2010 - Washington Hospital Center agrees to partner with United Medical Center to provide both clinical and administrative oversight of UMC’s Maternal/Child Services.
2010 - In November, 32 people become part of the world's largest paired kidney exchange, breaking a former world record set in June at Washington Hospital Center and Georgetown University Hospital.
2010 - Washington Hospital Center’s Ob/Gyn residency program merges with Georgetown University Hospital’s Ob/Gyn residency program. As part of the merger, Virginia Hospital Center, long affiliated with Georgetown’s program, will be integrated into the new merged program to be called MedStar Washington’s Obstetrics and Gynecology Residency Program.
2011 - Washington Hospital Center opens the Lawrence B. Taishoff Center for Endovascular Surgery, the first dedicated hybrid OR suite for minimally invasive endovascular surgery.
2011 - In March, Washington Hospital Center is ranked the #1 hospital in the Washington region by U.S. News & World Report in its first-ever best hospitals metropolitan rankings.
2011 - Washington Hospital Center achieves the prestigious Excellence Award for Quality Improvement from the Delmarva Foundation of the District of Columbia.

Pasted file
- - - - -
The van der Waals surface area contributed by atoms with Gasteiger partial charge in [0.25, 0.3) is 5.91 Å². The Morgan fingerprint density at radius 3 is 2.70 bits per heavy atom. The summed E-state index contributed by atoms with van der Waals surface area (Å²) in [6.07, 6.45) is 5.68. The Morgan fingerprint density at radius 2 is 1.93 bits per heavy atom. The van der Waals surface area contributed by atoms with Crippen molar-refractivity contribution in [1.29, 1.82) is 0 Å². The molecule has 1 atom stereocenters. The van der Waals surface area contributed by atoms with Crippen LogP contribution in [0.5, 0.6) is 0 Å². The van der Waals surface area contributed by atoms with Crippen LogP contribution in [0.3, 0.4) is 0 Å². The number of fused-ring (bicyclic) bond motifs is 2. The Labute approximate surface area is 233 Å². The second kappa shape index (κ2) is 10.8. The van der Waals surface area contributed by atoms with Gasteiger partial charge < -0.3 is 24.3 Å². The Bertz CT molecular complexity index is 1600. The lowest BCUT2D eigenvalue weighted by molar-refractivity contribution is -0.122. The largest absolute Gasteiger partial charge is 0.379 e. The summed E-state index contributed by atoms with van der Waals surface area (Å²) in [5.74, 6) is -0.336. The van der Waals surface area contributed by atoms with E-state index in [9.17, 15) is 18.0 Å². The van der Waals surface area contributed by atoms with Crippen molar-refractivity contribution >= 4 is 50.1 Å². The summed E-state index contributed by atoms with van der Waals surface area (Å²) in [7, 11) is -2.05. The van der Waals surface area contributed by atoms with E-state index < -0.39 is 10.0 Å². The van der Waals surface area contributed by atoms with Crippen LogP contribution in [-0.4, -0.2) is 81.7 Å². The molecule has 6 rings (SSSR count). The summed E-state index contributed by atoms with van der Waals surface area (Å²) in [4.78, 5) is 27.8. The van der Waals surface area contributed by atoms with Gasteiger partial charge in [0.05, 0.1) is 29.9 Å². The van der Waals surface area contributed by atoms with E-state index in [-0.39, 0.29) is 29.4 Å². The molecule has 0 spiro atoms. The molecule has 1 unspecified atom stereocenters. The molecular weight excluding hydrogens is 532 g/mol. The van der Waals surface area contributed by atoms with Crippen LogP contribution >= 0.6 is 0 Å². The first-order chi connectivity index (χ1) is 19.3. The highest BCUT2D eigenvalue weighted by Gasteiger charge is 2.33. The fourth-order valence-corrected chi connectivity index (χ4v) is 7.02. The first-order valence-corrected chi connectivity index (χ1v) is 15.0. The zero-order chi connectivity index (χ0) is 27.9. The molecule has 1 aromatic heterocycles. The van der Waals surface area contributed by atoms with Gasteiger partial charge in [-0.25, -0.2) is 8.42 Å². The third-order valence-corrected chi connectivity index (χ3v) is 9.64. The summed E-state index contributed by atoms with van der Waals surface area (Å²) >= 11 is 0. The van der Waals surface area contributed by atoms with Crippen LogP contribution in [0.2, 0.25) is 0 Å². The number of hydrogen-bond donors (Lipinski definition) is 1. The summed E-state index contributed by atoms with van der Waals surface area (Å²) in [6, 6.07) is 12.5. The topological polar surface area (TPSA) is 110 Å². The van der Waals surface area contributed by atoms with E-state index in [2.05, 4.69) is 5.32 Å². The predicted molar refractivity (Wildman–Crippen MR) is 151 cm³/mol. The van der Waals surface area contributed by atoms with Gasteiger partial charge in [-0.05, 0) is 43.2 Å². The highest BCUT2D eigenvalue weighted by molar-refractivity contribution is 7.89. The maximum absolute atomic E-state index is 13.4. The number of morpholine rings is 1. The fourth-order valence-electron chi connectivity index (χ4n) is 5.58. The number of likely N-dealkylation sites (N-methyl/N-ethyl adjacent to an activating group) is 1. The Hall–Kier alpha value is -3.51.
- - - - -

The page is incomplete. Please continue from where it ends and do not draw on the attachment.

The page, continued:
2011 - Washington Hospital Center pilots the Hazard Alerting Loop, or HAL, in five ICUs to improve the way physicians, nurses, and caregivers focus on communications while caring for patients in the ICU.
2011 - In July, Washington Hospital Center maintains its status as the #1 ranked hospital in the Washington region by U.S. News & World Report, with four nationally ranked programs and eight high-performing specialties.
2011 - Washington Hospital Center performs trans-oral robotic surgery for oral and throat cancers using the da Vinci® S™ Surgical System.
2011 - Becker's Hospital Review recognizes Washington Hospital Center as one of "70 Hospitals with Great Cardiology Programs.”
2011 - The Joint Commission recertifies the Stroke Center at Washington Hospital Center as a Primary Stroke Center.
2011 - The Department of Radiation Safety, which oversees and monitors all the radiation equipment and radioactive material at Washington Hospital Center, passes its recertification by the Nuclear Regulatory Commission.
2011 - Washington Hospital Center, in collaboration with AT&T®, unveils "CodeHeart," a highly secure mobile application to speed diagnosis of patients having heart attacks.
2011 - Washington Hospital Center cardiac surgeon Steven Boyce, MD, develops a website (MyLVAD.com) designed to help improve the quality of life and outcomes for people living with left ventricular assist devices.